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30 Responses to Simple Baby Food. A guest post from Dain of Everyday Paleo

  1. Ollie says:

    Thanks, Dain! I hope this shows folks that making your own baby food is not very difficult. We did this for our 2.5-year-old when he first started eating solids, and we still do this for our 10-month-old. Chicken and sweet potatoes has been a favorite for both. Our newest creation for our youngest is grass-fed beef with spinach and apple. We tend to make a whole lot of food at once, store them in freezer-safe containers, and defrost them when needed. Anyway, great stuff! Also, great name for a child (coming from an Oliver)!

    • Tania Garby says:

      Hey Dain!

      Thanks for all the great suggestions! My only concern is micro waving ingredients, as it destroys most vitamins during the process of heating…I guess I can go oven top instead.

      Beautiful kids by the way!

  2. Michelle says:

    Great post! I did the same thing for my little girl who is 13 months now. Sadly, she rejected all of the purees I lovingly created and went straight to table food around 8-9 months. Oh well!

    So I read on another paleo parenting blog recently that babies and kids shouldn’t get too much protein – the author sites dr cordain. I have never limited my baby’s protein intake and just offer it to her. Sometimes she eats a lot sometimes none. What are your thoughts on this?

    • Dain says:

      Too much of any one thing can’t be good – regardless of age. The foods I make are probably about 30% meat/protein as the bulk of the food is sweet potato, squash or other green vegetable – so it’s not like I’m throwing a giant ribeye on her tray. Obviously do what you feel is best in your situation.

  3. Jenn T says:

    Thanks for sharing, Dain! I’m on baby #3 (7 mo old) and like her brother and sister, I’m feeding her homemade baby food. I never thought to use the immersion blender. I’ve been using the mini-prep food processor and ice cube trays. The funniest thing happened with my first born when he first started eating solids. I found that he liked carrots, sweet potatoes, and butternut squash. I didn’t realize this was a “problem” until my relatives (who didn’t see him everyday) asked, “Why is your son orange?” All that beta carotene had resulted in an orange tint to his nose, ears and fingers! I realized he had something orange at every meal. LOL!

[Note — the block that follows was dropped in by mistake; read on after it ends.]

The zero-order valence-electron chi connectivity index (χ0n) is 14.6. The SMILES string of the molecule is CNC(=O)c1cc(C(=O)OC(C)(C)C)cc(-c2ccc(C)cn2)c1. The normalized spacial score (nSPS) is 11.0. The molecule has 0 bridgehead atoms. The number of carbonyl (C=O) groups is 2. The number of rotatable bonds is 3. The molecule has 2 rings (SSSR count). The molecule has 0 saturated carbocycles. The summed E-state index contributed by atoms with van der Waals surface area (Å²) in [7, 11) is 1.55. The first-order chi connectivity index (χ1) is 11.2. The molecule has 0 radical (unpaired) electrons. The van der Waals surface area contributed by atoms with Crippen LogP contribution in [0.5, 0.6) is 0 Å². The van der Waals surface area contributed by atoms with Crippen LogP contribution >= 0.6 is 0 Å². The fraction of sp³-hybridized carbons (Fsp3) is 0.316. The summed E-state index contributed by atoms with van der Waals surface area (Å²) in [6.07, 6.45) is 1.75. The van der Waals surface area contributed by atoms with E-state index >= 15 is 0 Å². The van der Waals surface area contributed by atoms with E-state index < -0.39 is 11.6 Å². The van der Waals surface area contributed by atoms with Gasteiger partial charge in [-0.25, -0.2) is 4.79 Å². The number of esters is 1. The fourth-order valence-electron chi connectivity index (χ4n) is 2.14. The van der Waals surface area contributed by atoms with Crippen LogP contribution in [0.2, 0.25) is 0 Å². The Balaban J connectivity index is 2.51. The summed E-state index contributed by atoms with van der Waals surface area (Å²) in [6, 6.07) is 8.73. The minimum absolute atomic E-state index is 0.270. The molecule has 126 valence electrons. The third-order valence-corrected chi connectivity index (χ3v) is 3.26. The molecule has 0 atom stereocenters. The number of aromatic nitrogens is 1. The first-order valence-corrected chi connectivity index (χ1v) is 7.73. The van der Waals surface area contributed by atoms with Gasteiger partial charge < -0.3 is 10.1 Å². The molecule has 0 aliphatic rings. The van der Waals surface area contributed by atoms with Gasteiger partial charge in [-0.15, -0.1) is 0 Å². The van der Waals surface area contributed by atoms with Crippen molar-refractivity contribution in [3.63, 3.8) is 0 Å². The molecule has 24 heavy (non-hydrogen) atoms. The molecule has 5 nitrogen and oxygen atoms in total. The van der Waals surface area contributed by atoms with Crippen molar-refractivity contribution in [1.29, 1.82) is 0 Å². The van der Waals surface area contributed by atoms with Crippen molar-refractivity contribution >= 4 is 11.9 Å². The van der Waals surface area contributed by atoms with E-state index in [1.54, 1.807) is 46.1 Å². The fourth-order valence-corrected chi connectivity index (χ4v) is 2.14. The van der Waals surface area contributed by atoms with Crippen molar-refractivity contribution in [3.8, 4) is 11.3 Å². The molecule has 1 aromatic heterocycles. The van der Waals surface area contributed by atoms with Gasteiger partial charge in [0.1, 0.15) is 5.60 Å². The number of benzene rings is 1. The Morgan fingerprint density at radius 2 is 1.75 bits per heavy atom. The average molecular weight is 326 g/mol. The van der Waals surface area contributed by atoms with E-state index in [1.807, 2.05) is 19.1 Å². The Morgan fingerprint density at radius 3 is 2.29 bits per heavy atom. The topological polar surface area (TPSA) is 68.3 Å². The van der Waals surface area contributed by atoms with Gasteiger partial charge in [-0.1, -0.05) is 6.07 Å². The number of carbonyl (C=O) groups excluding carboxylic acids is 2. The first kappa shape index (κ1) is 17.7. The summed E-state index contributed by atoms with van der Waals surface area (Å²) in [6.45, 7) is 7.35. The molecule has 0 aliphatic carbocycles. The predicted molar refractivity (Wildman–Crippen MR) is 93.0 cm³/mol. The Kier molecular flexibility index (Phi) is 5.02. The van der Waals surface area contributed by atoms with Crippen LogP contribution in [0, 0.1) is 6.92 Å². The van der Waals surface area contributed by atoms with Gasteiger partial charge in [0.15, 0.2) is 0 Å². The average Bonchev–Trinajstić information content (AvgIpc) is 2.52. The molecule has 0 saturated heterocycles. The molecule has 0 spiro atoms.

4. Lori says:

    Although my children are older I made all of their food. I am proud to say they ate nothing from a jar. I cooked everything squash, sweet potato, chicken ground beef, broccoli (that texture was weird for them – but they still eat it till this day). I froze it in ice cube trays. It was so easy and I made days worth of food. My children now like their veggies raw most of the time!!!. That baby picture brings back nice memories :) great post!

  5. Jennifer says:

    I made 90% of my 2nd twins baby food. I can’t say I was totally paleo but I did it to know exactly what was going into my babies’ food. I used a basic blender & food processor and froze everything using ice cube trays. It was easy to microwave small portions as needed. I also felt good knowing the chicken & beef I gave them was “real”, not that weird stuff in the jar. Also, the chicken & beef smelled and tasted so much better. I think it familiarized their palates with the real thing leaving them open to liking more foods as they grow older.

    To address a previous post, I was worried about the orange baby thing, too, so I tried to alternate green & orange veggies – green lunch, orange dinner, then vice verse next day.

    • Denny G says:

      What are the the portions sizes of your solid feedings??
      We have been doing Paleo/GAPS diet with our 7.5 month old and can’t get a read on with the ideal feed should be?

      Feed and feed until the baby stops eating?
      Set up 1 tbsp of puree, portion of organic yogurt then feed?


  6. Amanda says:

    You may or may not have have heard of “Baby-Led Weaning” here is a great website and another great blog

    Baby-Led weaning has helped me with my 9month old daughter to enjoy a paleo lifestyle as well.

  7. Amanda says:

    Baby-Led Weaning by Gill Rapley and Tracey Murkett is another great resource!

  8. Meghann says:

    Great post and great recipes! They made me hungry…lol!

    We didn’t even do purees. We did baby led weaning and our son ate what we ate, just cooked to a different consistency. There’s lots of info about it online and it’s another great way to make sure that your baby is getting a nutritious diet.

  9. Erin says:

    Another option, at much less effort, is to not mush up food. I never mushed any of it for my kids and only tried out “baby” food (made at home) a few times with my first. Even if you start baby food as early as 6 months they’re more than happy to chew on a rib or mush their own soft banana/cooked peas/etc in their own little mouths. If you google baby-led-weaning, there is a bunch of info about alternatives to spoon feeding and some of the many benefits to allowing our young to feed themselves such as self-regulation, developing the pincer grasp, etc. I only offer it because I would have never known about it had a friend not turned me onto it. Really fun and SO MUCH EASIER! Kudos to you for avoiding the packaged C.R.A.P :)

  10. Dain says: